© 2018

Granite Skyscrapers

How Rock Shaped Earth and Other Worlds


  • Gives a unique, novel view of life as an evolutionary process that is critically dependent on the evolution of the planet’s underlying geology

  • Covers a research area that is currently developing and will appeal to those interested in discovering how geology determines biology and its underlying evolutionary processes

  • Presents interdisciplinary scientific content at a level accessible to non-academics


Part of the Springer Praxis Books book series (PRAXIS)

Also part of the Popular Astronomy book sub series (POPULAR)

Table of contents

  1. Front Matter
    Pages i-xii
  2. David S. Stevenson
    Pages 1-31
  3. David S. Stevenson
    Pages 32-82
  4. David S. Stevenson
    Pages 83-154
  5. David S. Stevenson
    Pages 155-192
  6. David S. Stevenson
    Pages 193-250
  7. David S. Stevenson
    Pages 251-286
  8. David S. Stevenson
    Pages 287-337
  9. David S. Stevenson
    Pages 338-364
  10. Back Matter
    Pages 365-374

About this book


In this book, David Stevenson offers us a look at the evolution of planets as they move from balls of mixed molten rock to vibrant worlds capable of hosting life. Embedded in our everyday architecture and in the literal ground beneath our feet, granite and its kin lie at the heart of many features of the Earth that we take for granted. From volcanism and mountain building to shifting water levels and local weather patterns, these rocks are closely intertwined with the complex processes that continue to shape and reshape our world.

This book serves as a wonderful primer for anybody interested in our planet’s geological past and that of other planets in our Solar System and beyond. It illustrates not only how our planet’s surface evolved, but also how granite played a pivotal role in the creation of complex, intelligent life on Earth. There has long been a missing element in popular astronomy, which Stevenson now aims to fill: how geological and biological evolution work in a complex partnership, and what our planet’s own diversity can teach us about other rocky worlds.


Exogeology and granite Evolution of planetary geology Evolutionary biology and planetary science Evolution process of complex planets Consequences of planet surface structures on life's formation Link between planetary geology and development of life Surface geology and complex life Granite's impact on Earth life processes Granite formations in climatology context

Authors and affiliations

  1. 1.NottinghamshireUnited Kingdom

About the authors

David Stevenson was born in Paisley, Scotland, in 1968. He studied Molecular Biology at Glasgow University and obtained a PhD in Genetics from the University of Cambridge. He then studied Astronomy and Planetary Sciences and Geophysics and Geochemistry (S267) at the OU.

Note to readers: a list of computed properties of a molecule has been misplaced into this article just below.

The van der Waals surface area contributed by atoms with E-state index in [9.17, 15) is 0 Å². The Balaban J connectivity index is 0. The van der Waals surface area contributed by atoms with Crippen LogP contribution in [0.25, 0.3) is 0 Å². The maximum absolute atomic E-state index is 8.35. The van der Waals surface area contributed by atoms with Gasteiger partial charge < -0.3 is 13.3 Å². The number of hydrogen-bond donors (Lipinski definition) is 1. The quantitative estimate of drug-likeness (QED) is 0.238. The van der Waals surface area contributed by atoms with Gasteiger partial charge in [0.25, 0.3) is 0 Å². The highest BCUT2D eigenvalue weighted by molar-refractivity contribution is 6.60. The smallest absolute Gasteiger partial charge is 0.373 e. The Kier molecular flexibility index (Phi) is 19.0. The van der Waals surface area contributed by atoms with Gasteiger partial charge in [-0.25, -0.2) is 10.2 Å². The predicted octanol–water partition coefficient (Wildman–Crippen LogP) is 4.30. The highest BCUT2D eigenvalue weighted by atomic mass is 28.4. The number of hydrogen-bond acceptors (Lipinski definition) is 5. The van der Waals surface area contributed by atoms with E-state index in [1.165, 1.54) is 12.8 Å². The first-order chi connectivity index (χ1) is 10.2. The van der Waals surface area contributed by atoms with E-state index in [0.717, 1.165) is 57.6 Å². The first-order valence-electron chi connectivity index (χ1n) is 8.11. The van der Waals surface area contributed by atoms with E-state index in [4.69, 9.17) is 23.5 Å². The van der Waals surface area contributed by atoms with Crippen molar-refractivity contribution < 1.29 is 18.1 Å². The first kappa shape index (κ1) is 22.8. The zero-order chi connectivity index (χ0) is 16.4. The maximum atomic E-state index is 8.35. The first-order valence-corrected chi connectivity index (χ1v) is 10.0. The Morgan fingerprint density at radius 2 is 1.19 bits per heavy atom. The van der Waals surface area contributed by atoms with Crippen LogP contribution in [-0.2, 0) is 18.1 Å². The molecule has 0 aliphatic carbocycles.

After a stint in academia, he became a teacher, but continued to write science articles for various publications. In July 2007 an article on Type Ia Supernovae, “A Bigger Bang”, was published in Sky & Telescope, with a second article on supernovae published in the same magazine in October 2011. Three books have followed on supernovae, red dwarf stars and star clusters (Extreme Explosions, Under a Crimson Sun and The Complex Life of Star Clusters, respectively). A further article on stellar mergers is at the production stages with Astronomy magazine, while a spin-off article from Extreme Explosions, “Supersized Stellar Mystery”, was published in Popular Astronomy in February 2014. Despite a background in Biology, the author’s father inspired his interest in Astronomy from an early age. Many parallels can be drawn between the lives of people and those of stars. Exploring the cross-roads of different scientific disciplines is a key interest and motivation in both teaching and writing.

His publishing history includes peer-review Biological research articles from 1999-2009, including an article on the early development of life, “The Origin of Translation” published in the Journal of Theoretical Biology (Elsevier Press) and an article on the discovery of antibiotic resistance genes in plants, published in Plant Physiology; numerous articles published on the Blackwell Plant Sciences website 2002-2007; “Turning out the Lights” – Popular Astronomy August, 2003; “A Bigger Bang” Sky & Telescope, July 2007; “Exceptional Explosions”, Sky & Telescope, October 2011; “Extreme Explosions” and “Under a Crimson Sun” books, Springer 2013; "Supersized Stellar Mystery", Popular Astronomy, January 2014; "The Complex Life of Star Clusters", Springer, May 2015; and “Stellar Mergers” in production with Astronomy magazine, [due July 2016;]  "The Exo-weather Report", Springer, is due in Summer 2016.

Bibliographic information


Selected by Choice magazine as an Outstanding Academic Title for 2019

“Stevenson's review of the expansion and destruction of major continental masses through time is impressive, as is his projection of potential future plate tectonic events and related igneous activity based on the work of many qualified research scientists. … This outstanding book is recommended for a wide range of upper-level Earth science students and practicing professionals. Summing Up: Highly recommended. Advanced undergraduates through faculty and professionals.” (M. E. McCallum, Choice, Vol. 56 (11), July, 2019)

“This book is great reading for anybody seeking a broad introduction to recent research on our planet’s geological past and that of other bodies in the Solar System.  … The style of referencing is admirable: … . This is essential when reporting interdisciplinary research to people unfamiliar with the field.” (Simon Mitton, The Observatory, Vol. 139 (1270), June, 2019)